David Iben put it well when he said, 'Volatility is not a risk we care about. What we care about is avoiding the permanent loss of capital. So it seems the smart money knows that debt - which is usually involved in bankruptcies - is a very important factor, when you assess how risky a company is. As with many other companies AXT, Inc. (NASDAQ:AXTI) makes use of debt. But the more important question is: how much risk is that debt creating?
Why Does Debt Bring Risk?
Debt assists a business until the business has trouble paying it off, either with new capital or with free cash flow. In the worst case scenario, a company can go bankrupt if it cannot pay its creditors. While that is not too common, we often do see indebted companies permanently diluting shareholders because lenders force them to raise capital at a distressed price. Having said that, the most common situation is where a company manages its debt reasonably well - and to its own advantage. The first thing to do when considering how much debt a business uses is to look at its cash and debt together.
What Is AXT's Debt?
The image below, which you can click on for greater detail, shows that at September 2019 AXT had debt of US$5.61m, up from US$291.0k in one year. But on the other hand it also has US$34.0m in cash, leading to a US$28.3m net cash position.
How Strong Is AXT's Balance Sheet?
Zooming in on the latest balance sheet data, we can see that AXT had liabilities of US$23.2m due within 12 months and liabilities of US$3.07m due beyond that. On the other hand, it had cash of US$34.0m and US$17.5m worth of receivables due within a year. So it can boast US$25.1m more liquid assets than total liabilities.
This surplus suggests that AXT is using debt in a way that is appears to be both safe and conservative. Given it has easily adequate short term liquidity, we don't think it will have any issues with its lenders. Simply put, the fact that AXT has more cash than debt is arguably a good indication that it can manage its debt safely.
The modesty of its debt load may become crucial for AXT if management cannot prevent a repeat of the 89% cut to EBIT over the last year. Falling earnings (if the trend continues) could eventually make even modest debt quite risky. When analysing debt levels, the balance sheet is the obvious place to start. But ultimately the future profitability of the business will decide if AXT can strengthen its balance sheet over time. So if you want to see what the professionals think, you might find this free report on analyst profit forecasts to be interesting.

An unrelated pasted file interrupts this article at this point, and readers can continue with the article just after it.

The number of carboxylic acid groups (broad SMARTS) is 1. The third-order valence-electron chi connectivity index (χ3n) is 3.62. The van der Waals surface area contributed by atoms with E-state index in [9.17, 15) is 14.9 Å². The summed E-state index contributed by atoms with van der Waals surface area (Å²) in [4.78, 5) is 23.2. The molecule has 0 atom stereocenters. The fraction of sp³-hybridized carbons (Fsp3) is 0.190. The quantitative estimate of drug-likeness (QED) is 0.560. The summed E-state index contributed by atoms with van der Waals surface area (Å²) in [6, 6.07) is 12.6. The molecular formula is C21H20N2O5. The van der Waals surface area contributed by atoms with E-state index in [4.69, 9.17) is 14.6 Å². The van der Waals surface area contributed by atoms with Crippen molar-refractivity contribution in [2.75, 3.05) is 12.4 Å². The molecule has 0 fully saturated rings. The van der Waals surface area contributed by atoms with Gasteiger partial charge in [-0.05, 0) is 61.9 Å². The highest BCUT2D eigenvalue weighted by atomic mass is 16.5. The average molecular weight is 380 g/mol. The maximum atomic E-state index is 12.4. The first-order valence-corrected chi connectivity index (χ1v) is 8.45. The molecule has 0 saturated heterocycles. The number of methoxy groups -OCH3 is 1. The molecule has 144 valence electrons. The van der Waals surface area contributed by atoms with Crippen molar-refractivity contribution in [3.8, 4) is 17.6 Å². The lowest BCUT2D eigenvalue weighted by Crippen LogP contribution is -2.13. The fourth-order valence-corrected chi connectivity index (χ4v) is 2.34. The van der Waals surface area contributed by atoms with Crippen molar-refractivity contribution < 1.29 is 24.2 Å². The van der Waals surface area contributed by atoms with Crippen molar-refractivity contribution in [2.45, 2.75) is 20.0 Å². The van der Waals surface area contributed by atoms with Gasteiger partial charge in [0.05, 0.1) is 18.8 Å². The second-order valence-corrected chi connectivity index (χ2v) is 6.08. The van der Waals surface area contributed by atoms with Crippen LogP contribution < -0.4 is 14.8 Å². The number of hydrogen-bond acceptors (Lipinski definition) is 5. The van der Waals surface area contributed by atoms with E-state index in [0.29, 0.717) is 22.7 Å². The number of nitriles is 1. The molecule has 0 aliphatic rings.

Finally, a company can only pay off debt with cold hard cash, not accounting profits. While AXT has net cash on its balance sheet, it's still worth taking a look at its ability to convert earnings before interest and tax (EBIT) to free cash flow, to help us understand how quickly it is building (or eroding) that cash balance. During the last three years, AXT burned a lot of cash. While investors are no doubt expecting a reversal of that situation in due course, it clearly does mean its use of debt is more risky.
While it is always sensible to investigate a company's debt, in this case AXT has US$28.3m in net cash and a decent-looking balance sheet. So we don't have any problem with AXT's use of debt. Even though AXT lost money on the bottom line, its positive EBIT suggests the business itself has potential. So you might want to check outhow earnings have been trending over the last few years.
At the end of the day, it's often better to focus on companies that are free from net debt. You can access our special list of such companies (all with a track record of profit growth). It's free.
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